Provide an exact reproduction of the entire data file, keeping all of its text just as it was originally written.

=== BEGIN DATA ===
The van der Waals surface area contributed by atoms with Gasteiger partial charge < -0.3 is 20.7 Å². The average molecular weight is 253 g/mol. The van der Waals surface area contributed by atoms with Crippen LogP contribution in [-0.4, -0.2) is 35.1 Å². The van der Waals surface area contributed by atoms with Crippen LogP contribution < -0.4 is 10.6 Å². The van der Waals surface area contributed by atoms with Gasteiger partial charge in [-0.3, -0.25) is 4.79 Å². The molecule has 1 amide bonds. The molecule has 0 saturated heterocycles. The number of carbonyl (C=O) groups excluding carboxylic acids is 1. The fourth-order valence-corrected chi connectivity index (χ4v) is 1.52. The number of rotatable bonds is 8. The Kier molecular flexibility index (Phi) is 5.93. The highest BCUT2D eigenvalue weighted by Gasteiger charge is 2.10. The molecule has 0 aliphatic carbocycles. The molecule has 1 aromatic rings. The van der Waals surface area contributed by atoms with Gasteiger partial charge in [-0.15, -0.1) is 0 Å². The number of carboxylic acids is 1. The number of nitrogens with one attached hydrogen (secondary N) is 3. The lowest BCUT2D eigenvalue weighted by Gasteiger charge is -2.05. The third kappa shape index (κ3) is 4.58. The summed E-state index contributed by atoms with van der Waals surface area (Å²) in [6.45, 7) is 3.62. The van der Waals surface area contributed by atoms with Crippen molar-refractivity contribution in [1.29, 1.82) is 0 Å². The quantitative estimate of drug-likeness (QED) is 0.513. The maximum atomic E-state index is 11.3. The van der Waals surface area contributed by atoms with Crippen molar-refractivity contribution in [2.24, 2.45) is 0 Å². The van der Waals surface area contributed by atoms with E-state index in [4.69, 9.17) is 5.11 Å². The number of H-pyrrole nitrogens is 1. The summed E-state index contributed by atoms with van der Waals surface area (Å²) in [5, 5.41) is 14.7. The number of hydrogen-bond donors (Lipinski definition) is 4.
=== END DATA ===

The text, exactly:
The van der Waals surface area contributed by atoms with Gasteiger partial charge < -0.3 is 20.7 Å². The average molecular weight is 253 g/mol. The van der Waals surface area contributed by atoms with Crippen LogP contribution in [-0.4, -0.2) is 35.1 Å². The van der Waals surface area contributed by atoms with Crippen LogP contribution < -0.4 is 10.6 Å². The van der Waals surface area contributed by atoms with Gasteiger partial charge in [-0.3, -0.25) is 4.79 Å². The molecule has 1 amide bonds. The molecule has 0 saturated heterocycles. The number of carbonyl (C=O) groups excluding carboxylic acids is 1. The fourth-order valence-corrected chi connectivity index (χ4v) is 1.52. The number of rotatable bonds is 8. The Kier molecular flexibility index (Phi) is 5.93. The highest BCUT2D eigenvalue weighted by Gasteiger charge is 2.10. The molecule has 0 aliphatic carbocycles. The molecule has 1 aromatic rings. The van der Waals surface area contributed by atoms with Gasteiger partial charge in [-0.15, -0.1) is 0 Å². The number of carboxylic acids is 1. The number of nitrogens with one attached hydrogen (secondary N) is 3. The lowest BCUT2D eigenvalue weighted by Gasteiger charge is -2.05. The third kappa shape index (κ3) is 4.58. The summed E-state index contributed by atoms with van der Waals surface area (Å²) in [6.45, 7) is 3.62. The van der Waals surface area contributed by atoms with Crippen molar-refractivity contribution in [1.29, 1.82) is 0 Å². The quantitative estimate of drug-likeness (QED) is 0.513. The maximum atomic E-state index is 11.3. The van der Waals surface area contributed by atoms with Crippen molar-refractivity contribution in [2.24, 2.45) is 0 Å². The van der Waals surface area contributed by atoms with E-state index in [4.69, 9.17) is 5.11 Å². The number of H-pyrrole nitrogens is 1. The summed E-state index contributed by atoms with van der Waals surface area (Å²) in [5, 5.41) is 14.7. The number of hydrogen-bond donors (Lipinski definition) is 4.